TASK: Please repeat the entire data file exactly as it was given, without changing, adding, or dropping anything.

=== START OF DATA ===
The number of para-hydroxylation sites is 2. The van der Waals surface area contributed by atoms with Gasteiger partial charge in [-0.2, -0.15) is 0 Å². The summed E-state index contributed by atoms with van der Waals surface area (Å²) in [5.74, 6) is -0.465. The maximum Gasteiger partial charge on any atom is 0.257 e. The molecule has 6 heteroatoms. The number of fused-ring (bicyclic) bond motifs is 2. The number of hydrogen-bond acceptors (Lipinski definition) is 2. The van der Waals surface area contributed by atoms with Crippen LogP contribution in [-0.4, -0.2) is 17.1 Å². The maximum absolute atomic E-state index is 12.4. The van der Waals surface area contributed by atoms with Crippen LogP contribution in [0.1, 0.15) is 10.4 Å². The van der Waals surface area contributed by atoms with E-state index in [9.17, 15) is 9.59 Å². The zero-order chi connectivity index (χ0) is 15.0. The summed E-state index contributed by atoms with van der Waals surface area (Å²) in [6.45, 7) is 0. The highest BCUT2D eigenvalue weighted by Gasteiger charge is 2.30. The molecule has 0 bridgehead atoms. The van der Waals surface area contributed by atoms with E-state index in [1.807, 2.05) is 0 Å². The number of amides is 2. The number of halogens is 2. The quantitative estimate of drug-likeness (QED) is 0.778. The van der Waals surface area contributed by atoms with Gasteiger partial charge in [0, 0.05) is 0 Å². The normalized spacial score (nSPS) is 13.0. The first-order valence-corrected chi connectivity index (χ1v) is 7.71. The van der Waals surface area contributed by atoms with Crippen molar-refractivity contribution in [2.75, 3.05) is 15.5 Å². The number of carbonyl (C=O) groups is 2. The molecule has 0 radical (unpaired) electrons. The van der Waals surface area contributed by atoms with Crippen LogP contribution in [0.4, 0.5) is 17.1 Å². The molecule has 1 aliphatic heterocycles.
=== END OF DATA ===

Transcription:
The number of para-hydroxylation sites is 2. The van der Waals surface area contributed by atoms with Gasteiger partial charge in [-0.2, -0.15) is 0 Å². The summed E-state index contributed by atoms with van der Waals surface area (Å²) in [5.74, 6) is -0.465. The maximum Gasteiger partial charge on any atom is 0.257 e. The molecule has 6 heteroatoms. The number of fused-ring (bicyclic) bond motifs is 2. The number of hydrogen-bond acceptors (Lipinski definition) is 2. The van der Waals surface area contributed by atoms with Crippen LogP contribution in [-0.4, -0.2) is 17.1 Å². The maximum absolute atomic E-state index is 12.4. The van der Waals surface area contributed by atoms with Crippen LogP contribution in [0.1, 0.15) is 10.4 Å². The van der Waals surface area contributed by atoms with E-state index in [9.17, 15) is 9.59 Å². The zero-order chi connectivity index (χ0) is 15.0. The summed E-state index contributed by atoms with van der Waals surface area (Å²) in [6.45, 7) is 0. The highest BCUT2D eigenvalue weighted by Gasteiger charge is 2.30. The molecule has 0 bridgehead atoms. The van der Waals surface area contributed by atoms with E-state index in [1.807, 2.05) is 0 Å². The number of amides is 2. The number of halogens is 2. The quantitative estimate of drug-likeness (QED) is 0.778. The van der Waals surface area contributed by atoms with Gasteiger partial charge in [0, 0.05) is 0 Å². The normalized spacial score (nSPS) is 13.0. The first-order valence-corrected chi connectivity index (χ1v) is 7.71. The van der Waals surface area contributed by atoms with Crippen molar-refractivity contribution in [2.75, 3.05) is 15.5 Å². The number of carbonyl (C=O) groups is 2. The molecule has 0 radical (unpaired) electrons. The van der Waals surface area contributed by atoms with Crippen LogP contribution in [0.4, 0.5) is 17.1 Å². The molecule has 1 aliphatic heterocycles.